Monday, July 28, 2008

Our "democracy"

An important essay recently arrived in our home, by way of Law Quadrangle Notes, a University of Michigan Law School publication.* The essay, “Law, economics, and torture” is the text of a talk given at the school last year by James Boyd White. White is a law professor, literary critic, scholar and philosopher who has been teaching at the school since 1983.

To me, the most interesting and relevant portion of the essay was where our crumbling democracy is discussed, in Part I: “Making the rich richer.” I believe we will look back one day and see just how much power we permitted the unelected wealthy to acquire during these years, while the time and imagination of the rest of us was kept busy with consumption, fantasies of consumption, and the required, accompanying passivity about everything else.

White says, “As the government withdraws from the regulation of the economy, as it has been doing for decades now, its place is taken by private individuals or private organizations which have immense power over the lives of all of us.” This makes me think about how democracy in my city was pushed aside, permitting a set of wealthy individuals (especially billionaire Eli Broad who inserted himself in the management of Oakland Unified in June 2002) to acquire power over my school district, and about the millionaires and billionaires who have gained control of, and have infested, public education throughout our country under the guise of “philanthropy” and “educational reform.” I am one of those who is repulsed by this phenomenon.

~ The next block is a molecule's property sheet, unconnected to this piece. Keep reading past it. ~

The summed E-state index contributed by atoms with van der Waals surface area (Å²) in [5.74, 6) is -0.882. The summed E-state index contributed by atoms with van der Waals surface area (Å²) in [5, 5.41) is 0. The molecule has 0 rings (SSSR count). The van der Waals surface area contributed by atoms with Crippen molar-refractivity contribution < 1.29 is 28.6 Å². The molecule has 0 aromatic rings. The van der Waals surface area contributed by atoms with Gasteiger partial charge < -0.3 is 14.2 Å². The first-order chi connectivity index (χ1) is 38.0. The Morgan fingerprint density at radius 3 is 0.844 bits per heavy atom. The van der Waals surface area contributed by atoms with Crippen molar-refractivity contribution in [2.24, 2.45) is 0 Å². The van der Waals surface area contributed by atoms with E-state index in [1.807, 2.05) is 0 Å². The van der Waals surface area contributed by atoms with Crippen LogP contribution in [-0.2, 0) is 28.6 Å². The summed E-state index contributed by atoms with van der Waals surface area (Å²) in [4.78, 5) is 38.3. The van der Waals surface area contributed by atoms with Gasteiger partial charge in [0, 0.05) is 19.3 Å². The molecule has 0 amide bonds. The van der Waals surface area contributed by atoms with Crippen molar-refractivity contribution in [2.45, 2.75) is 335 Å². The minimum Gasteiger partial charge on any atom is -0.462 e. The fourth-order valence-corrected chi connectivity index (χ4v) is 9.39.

“The rhetoric supporting this movement speaks of government as the enemy, and the market as freedom for us all. But the power that is created by the disparity of wealth is real power and, unlike governmental power, it is not shaped or guided by law and democracy. Corporate owners and managers are not elected by the people, not subject to the constitution, not supposed – or even allowed – to be motivated by any ideal other than the acquisition of wealth and power, and usually not responsive to argument or complaint.” Do we really trust these people enough, who White describes as “a regime that has no democratic values or authority,” to hand them the reins for our journey to the future?

“The market contains no check on the drive to unlimited economic expansion, a drive that is proving to be suicidal, threatening the planet upon which everything we are and do depends.” That sounds right to me; Professor White and I must be on the same wavelength, or perhaps it's the Jungian collective unconscious at work. Of course, this mentality has gradually been emerging in others around the world.